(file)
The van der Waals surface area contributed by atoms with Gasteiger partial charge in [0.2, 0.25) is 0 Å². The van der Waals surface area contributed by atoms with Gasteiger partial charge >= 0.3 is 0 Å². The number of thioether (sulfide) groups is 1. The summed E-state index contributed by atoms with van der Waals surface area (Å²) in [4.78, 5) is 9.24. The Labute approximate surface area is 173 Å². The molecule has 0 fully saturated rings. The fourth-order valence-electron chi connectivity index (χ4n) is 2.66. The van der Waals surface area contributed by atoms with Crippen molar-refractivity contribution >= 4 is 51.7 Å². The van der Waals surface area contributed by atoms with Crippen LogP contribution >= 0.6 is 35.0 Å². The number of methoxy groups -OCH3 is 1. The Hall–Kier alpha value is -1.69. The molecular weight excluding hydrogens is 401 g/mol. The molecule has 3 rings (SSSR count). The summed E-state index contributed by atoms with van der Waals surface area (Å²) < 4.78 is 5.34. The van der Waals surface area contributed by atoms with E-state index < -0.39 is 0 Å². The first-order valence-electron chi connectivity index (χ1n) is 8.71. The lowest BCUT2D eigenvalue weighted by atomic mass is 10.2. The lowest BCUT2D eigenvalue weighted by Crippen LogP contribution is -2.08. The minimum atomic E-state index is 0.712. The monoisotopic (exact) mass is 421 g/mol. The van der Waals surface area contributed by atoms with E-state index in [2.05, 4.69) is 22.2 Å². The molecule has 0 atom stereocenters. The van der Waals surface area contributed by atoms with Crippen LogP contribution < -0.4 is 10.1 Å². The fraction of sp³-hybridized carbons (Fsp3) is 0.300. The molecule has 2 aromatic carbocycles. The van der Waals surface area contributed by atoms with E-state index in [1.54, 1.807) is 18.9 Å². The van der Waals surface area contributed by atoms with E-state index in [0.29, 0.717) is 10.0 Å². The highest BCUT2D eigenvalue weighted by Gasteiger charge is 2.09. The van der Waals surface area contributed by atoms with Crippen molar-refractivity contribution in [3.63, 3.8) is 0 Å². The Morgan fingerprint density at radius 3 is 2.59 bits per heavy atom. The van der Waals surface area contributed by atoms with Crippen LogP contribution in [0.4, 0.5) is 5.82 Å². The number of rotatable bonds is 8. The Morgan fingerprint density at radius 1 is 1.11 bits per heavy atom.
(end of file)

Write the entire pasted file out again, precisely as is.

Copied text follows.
The van der Waals surface area contributed by atoms with Gasteiger partial charge in [0.2, 0.25) is 0 Å². The van der Waals surface area contributed by atoms with Gasteiger partial charge >= 0.3 is 0 Å². The number of thioether (sulfide) groups is 1. The summed E-state index contributed by atoms with van der Waals surface area (Å²) in [4.78, 5) is 9.24. The Labute approximate surface area is 173 Å². The molecule has 0 fully saturated rings. The fourth-order valence-electron chi connectivity index (χ4n) is 2.66. The van der Waals surface area contributed by atoms with Crippen molar-refractivity contribution >= 4 is 51.7 Å². The van der Waals surface area contributed by atoms with Crippen LogP contribution >= 0.6 is 35.0 Å². The number of methoxy groups -OCH3 is 1. The Hall–Kier alpha value is -1.69. The molecular weight excluding hydrogens is 401 g/mol. The molecule has 3 rings (SSSR count). The summed E-state index contributed by atoms with van der Waals surface area (Å²) < 4.78 is 5.34. The van der Waals surface area contributed by atoms with E-state index < -0.39 is 0 Å². The first-order valence-electron chi connectivity index (χ1n) is 8.71. The lowest BCUT2D eigenvalue weighted by atomic mass is 10.2. The lowest BCUT2D eigenvalue weighted by Crippen LogP contribution is -2.08. The minimum atomic E-state index is 0.712. The monoisotopic (exact) mass is 421 g/mol. The van der Waals surface area contributed by atoms with E-state index in [2.05, 4.69) is 22.2 Å². The molecule has 0 atom stereocenters. The van der Waals surface area contributed by atoms with Crippen LogP contribution < -0.4 is 10.1 Å². The fraction of sp³-hybridized carbons (Fsp3) is 0.300. The molecule has 2 aromatic carbocycles. The van der Waals surface area contributed by atoms with E-state index in [1.54, 1.807) is 18.9 Å². The van der Waals surface area contributed by atoms with E-state index in [0.29, 0.717) is 10.0 Å². The highest BCUT2D eigenvalue weighted by Gasteiger charge is 2.09. The van der Waals surface area contributed by atoms with Crippen molar-refractivity contribution in [3.63, 3.8) is 0 Å². The Morgan fingerprint density at radius 3 is 2.59 bits per heavy atom. The van der Waals surface area contributed by atoms with Crippen LogP contribution in [0.4, 0.5) is 5.82 Å². The number of rotatable bonds is 8. The Morgan fingerprint density at radius 1 is 1.11 bits per heavy atom.